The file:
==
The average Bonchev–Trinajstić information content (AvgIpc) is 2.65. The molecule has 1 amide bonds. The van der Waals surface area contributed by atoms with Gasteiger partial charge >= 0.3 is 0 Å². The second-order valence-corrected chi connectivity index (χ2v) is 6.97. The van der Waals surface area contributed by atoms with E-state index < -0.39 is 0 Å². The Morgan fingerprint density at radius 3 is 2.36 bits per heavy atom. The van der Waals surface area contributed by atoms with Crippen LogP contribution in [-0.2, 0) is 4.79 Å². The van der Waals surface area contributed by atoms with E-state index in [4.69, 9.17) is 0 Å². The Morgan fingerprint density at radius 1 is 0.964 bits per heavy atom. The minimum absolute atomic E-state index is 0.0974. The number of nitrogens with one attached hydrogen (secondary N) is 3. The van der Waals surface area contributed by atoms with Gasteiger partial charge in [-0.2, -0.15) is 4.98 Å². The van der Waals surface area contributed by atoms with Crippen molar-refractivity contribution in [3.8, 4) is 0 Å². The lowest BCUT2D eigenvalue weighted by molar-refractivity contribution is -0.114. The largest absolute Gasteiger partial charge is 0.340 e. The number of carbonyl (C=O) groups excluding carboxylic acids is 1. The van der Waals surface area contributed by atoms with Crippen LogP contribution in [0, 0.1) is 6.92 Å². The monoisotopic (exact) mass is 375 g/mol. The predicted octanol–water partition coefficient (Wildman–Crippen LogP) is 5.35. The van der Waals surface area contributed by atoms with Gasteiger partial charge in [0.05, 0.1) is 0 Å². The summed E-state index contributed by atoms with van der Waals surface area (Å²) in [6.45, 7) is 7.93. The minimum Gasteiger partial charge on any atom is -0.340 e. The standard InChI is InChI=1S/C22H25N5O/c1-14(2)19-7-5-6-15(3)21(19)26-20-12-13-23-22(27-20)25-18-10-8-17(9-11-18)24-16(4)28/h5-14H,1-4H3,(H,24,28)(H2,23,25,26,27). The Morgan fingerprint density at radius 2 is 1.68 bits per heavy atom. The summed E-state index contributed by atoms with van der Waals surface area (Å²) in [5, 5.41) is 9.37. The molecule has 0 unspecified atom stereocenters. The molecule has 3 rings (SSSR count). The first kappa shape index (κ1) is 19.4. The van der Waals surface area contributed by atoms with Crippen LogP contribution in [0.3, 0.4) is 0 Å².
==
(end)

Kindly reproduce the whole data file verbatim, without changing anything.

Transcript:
The average Bonchev–Trinajstić information content (AvgIpc) is 2.65. The molecule has 1 amide bonds. The van der Waals surface area contributed by atoms with Gasteiger partial charge >= 0.3 is 0 Å². The second-order valence-corrected chi connectivity index (χ2v) is 6.97. The van der Waals surface area contributed by atoms with E-state index < -0.39 is 0 Å². The Morgan fingerprint density at radius 3 is 2.36 bits per heavy atom. The van der Waals surface area contributed by atoms with Crippen LogP contribution in [-0.2, 0) is 4.79 Å². The van der Waals surface area contributed by atoms with E-state index in [4.69, 9.17) is 0 Å². The Morgan fingerprint density at radius 1 is 0.964 bits per heavy atom. The minimum absolute atomic E-state index is 0.0974. The number of nitrogens with one attached hydrogen (secondary N) is 3. The van der Waals surface area contributed by atoms with Gasteiger partial charge in [-0.2, -0.15) is 4.98 Å². The van der Waals surface area contributed by atoms with Crippen molar-refractivity contribution in [3.8, 4) is 0 Å². The lowest BCUT2D eigenvalue weighted by molar-refractivity contribution is -0.114. The largest absolute Gasteiger partial charge is 0.340 e. The number of carbonyl (C=O) groups excluding carboxylic acids is 1. The van der Waals surface area contributed by atoms with Crippen LogP contribution in [0, 0.1) is 6.92 Å². The monoisotopic (exact) mass is 375 g/mol. The predicted octanol–water partition coefficient (Wildman–Crippen LogP) is 5.35. The van der Waals surface area contributed by atoms with Gasteiger partial charge in [0.05, 0.1) is 0 Å². The summed E-state index contributed by atoms with van der Waals surface area (Å²) in [6.45, 7) is 7.93. The minimum Gasteiger partial charge on any atom is -0.340 e. The standard InChI is InChI=1S/C22H25N5O/c1-14(2)19-7-5-6-15(3)21(19)26-20-12-13-23-22(27-20)25-18-10-8-17(9-11-18)24-16(4)28/h5-14H,1-4H3,(H,24,28)(H2,23,25,26,27). The Morgan fingerprint density at radius 2 is 1.68 bits per heavy atom. The summed E-state index contributed by atoms with van der Waals surface area (Å²) in [5, 5.41) is 9.37. The molecule has 0 unspecified atom stereocenters. The molecule has 3 rings (SSSR count). The first kappa shape index (κ1) is 19.4. The van der Waals surface area contributed by atoms with Crippen LogP contribution in [0.3, 0.4) is 0 Å².